Here's the bury tube, now with a full fillet, bonded to the hull.

After adding a layer of fiberglass, bonded using polyvinyl resin. The pole is held in place off the bottom with half inch bolts. The exit hole for the wires is at the bottom right (not seen).

The finished pole in place, after painting with gelcoat to match the inside hull. You can see the two half-inch bolts that hold the pole in place. They are at right-angles to each other. You can also see where the wires exit at the bottom of the bury tube.

Details at the upper part of the bury tube. At the very top, you can see the 1/2" plywood laminated to the underside of the deck, as well as some of the bolts used to hold the trim ring down. You can also see the two cedar shims wedged in to prevent any rattles.

Where the pole exits the deck. The StarBoard trim ring is shown. There is an o-ring around the pole and under the ring (not shown), which supplied addititional structural support. Polysulfide caulk was used between the pole and hole, insuring a leak-free fitting.

The finished pole in place. Look Ma! No struts!

The "Starship Enterprise." The "boomerang" on the left holds a GPS antenna (shown) and the AIS antenna (partially hidden). It was custom made by PYI.

Lessons Learned

The project went reasonably smoothly, but there were a few glitches.

The deck at the fantail is slightly cambered. This means that when you drill the 4" hole through the deck, you are not drilling perpendicular to the surface, but at a slight angle, so that the drill bit is plumb and straight up. This wasn't a big problem, but when it came time to drill the 4" hole in the marine plywood that was to be laminated to the underside of the deck, we just blindly drilled, well, a 4" hole, forgetting that it had to be at a slight angle. Once we laminated the piece onto the underside of the deck, we realized our mistake. This meant we had to grind the backing plate a bit to get the pole to fit.

In retrospect, the easy way to solve this problem would be to laminate the plywood first, then drill the 4" hole. That way you get a clean hole through both the deck and backing plate, all in one swoop.

The easy way to drill the holes for the 1/2" stainless bolts that hold the pole in the bury tube is to first drill just a hole through the bury tube in a convenient place. Then put the pole in and mark where this hole will be on the pole. Take the pole out and using a good workbench, drill at the marking, all the way through the other side, taking care to center the holes. Put the pole back in, then using the two new holes as guides, drill through the other side of the bury tube. This will insure a perfect fit. Now the pole will be held firmly, so doing the second bolt is easy: just drill all the way through the four layers.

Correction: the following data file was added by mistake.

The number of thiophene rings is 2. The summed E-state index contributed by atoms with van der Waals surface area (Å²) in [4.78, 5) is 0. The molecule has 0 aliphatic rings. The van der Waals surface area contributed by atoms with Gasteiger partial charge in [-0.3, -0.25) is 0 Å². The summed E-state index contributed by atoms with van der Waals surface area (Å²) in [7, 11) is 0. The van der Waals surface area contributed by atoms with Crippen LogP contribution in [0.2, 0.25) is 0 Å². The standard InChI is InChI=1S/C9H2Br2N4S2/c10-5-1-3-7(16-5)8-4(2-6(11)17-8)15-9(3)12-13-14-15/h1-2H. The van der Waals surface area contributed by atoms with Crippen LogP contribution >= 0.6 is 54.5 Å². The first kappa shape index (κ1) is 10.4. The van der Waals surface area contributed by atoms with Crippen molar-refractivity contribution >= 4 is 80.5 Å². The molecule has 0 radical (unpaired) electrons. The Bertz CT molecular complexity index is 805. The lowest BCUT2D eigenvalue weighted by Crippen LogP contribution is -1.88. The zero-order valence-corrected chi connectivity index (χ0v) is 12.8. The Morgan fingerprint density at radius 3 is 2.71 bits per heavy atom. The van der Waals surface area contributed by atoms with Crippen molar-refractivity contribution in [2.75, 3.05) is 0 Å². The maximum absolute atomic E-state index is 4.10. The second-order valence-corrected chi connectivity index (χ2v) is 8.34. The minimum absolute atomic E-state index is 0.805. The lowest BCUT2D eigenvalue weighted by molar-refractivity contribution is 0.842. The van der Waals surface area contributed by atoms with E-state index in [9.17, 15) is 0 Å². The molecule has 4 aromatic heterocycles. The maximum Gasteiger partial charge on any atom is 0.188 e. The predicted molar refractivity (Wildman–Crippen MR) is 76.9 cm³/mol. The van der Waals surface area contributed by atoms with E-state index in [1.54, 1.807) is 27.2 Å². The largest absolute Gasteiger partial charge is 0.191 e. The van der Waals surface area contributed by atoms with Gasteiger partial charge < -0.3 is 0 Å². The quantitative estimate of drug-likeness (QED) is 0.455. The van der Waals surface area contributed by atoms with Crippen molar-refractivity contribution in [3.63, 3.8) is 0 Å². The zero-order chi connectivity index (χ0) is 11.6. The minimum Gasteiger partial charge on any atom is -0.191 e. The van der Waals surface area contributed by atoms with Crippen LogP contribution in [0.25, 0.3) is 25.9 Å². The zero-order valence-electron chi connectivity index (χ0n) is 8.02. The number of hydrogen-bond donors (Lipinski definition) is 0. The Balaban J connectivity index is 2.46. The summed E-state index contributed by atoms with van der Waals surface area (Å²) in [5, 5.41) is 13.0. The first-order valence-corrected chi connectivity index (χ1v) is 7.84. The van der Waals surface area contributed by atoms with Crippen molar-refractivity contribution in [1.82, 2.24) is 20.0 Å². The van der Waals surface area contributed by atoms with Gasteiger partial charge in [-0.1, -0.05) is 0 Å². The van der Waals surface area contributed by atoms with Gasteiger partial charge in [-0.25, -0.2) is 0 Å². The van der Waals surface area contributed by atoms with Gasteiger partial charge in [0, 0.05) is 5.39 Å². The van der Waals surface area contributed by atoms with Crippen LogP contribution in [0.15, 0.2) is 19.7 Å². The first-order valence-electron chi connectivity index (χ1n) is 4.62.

The pole is held very rigidly by the two 1/2" bolts I used through the bury tube and the compression fit from the o-ring on the deck under the trim ring. Still, to be sure, I also hammered in a couple of cedar shims as "partners" to hold the pole firmly in the bury tube.

The "boomerang" supplied by PYI is a work of art, but it came with no messenger lines, making it hard to snake the wires through for the GPS and AIS antennas. Tying a nut onto a thread and using gravity to work it through the tight twists and turns in the boomerang solved this problem.

Oh, and don't forget to put the o-ring on before erecting the pole. Would I forget something like that? Nah!


I hired Charlie Millsap, a local shipwright in Bellingham, for a day and a half to help me with the fiberglass work. He was awesome! We finished in 8 hours what would have taken me at least 5 times as long to do. He knew the right materials and "tricks of the trade" to get the job done efficiently. Thanks, Charlie!

Thanks are also due to an unnamed passerby in Bellingham who helped me in my "Iwo Jima" moment when it came time to lift the pole and slip it into its tube! The pole is not very heavy, but with the radome on the end, it has quite a moment arm, so it was a bit of a struggle. Whoever you were, I couldn't have done it without you coming along at the right moment!

Thanks also to my friend Robert Henry who helped me with the trim ring and caulking.